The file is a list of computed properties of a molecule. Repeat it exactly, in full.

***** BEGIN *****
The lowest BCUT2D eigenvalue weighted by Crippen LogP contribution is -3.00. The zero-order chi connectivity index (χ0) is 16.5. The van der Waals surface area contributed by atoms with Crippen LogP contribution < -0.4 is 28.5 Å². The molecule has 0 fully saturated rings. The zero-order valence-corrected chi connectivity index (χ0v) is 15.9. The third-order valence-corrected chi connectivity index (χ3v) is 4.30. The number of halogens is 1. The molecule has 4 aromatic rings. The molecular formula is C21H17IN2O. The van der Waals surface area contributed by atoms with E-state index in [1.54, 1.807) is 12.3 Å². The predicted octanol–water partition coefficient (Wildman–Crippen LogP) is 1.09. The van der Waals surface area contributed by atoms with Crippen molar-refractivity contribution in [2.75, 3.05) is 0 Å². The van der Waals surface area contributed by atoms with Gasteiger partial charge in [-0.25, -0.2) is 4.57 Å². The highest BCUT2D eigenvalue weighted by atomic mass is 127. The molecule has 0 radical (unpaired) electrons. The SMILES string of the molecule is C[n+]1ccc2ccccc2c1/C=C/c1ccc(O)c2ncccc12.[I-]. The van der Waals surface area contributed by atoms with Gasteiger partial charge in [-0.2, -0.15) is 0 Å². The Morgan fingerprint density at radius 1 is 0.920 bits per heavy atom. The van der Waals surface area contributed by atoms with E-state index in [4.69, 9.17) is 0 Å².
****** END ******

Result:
The lowest BCUT2D eigenvalue weighted by Crippen LogP contribution is -3.00. The zero-order chi connectivity index (χ0) is 16.5. The van der Waals surface area contributed by atoms with Crippen LogP contribution < -0.4 is 28.5 Å². The molecule has 0 fully saturated rings. The zero-order valence-corrected chi connectivity index (χ0v) is 15.9. The third-order valence-corrected chi connectivity index (χ3v) is 4.30. The number of halogens is 1. The molecule has 4 aromatic rings. The molecular formula is C21H17IN2O. The van der Waals surface area contributed by atoms with E-state index in [1.54, 1.807) is 12.3 Å². The predicted octanol–water partition coefficient (Wildman–Crippen LogP) is 1.09. The van der Waals surface area contributed by atoms with Crippen molar-refractivity contribution in [2.75, 3.05) is 0 Å². The van der Waals surface area contributed by atoms with Gasteiger partial charge in [-0.25, -0.2) is 4.57 Å². The highest BCUT2D eigenvalue weighted by atomic mass is 127. The molecule has 0 radical (unpaired) electrons. The SMILES string of the molecule is C[n+]1ccc2ccccc2c1/C=C/c1ccc(O)c2ncccc12.[I-]. The van der Waals surface area contributed by atoms with Gasteiger partial charge in [-0.2, -0.15) is 0 Å². The Morgan fingerprint density at radius 1 is 0.920 bits per heavy atom. The van der Waals surface area contributed by atoms with E-state index in [4.69, 9.17) is 0 Å².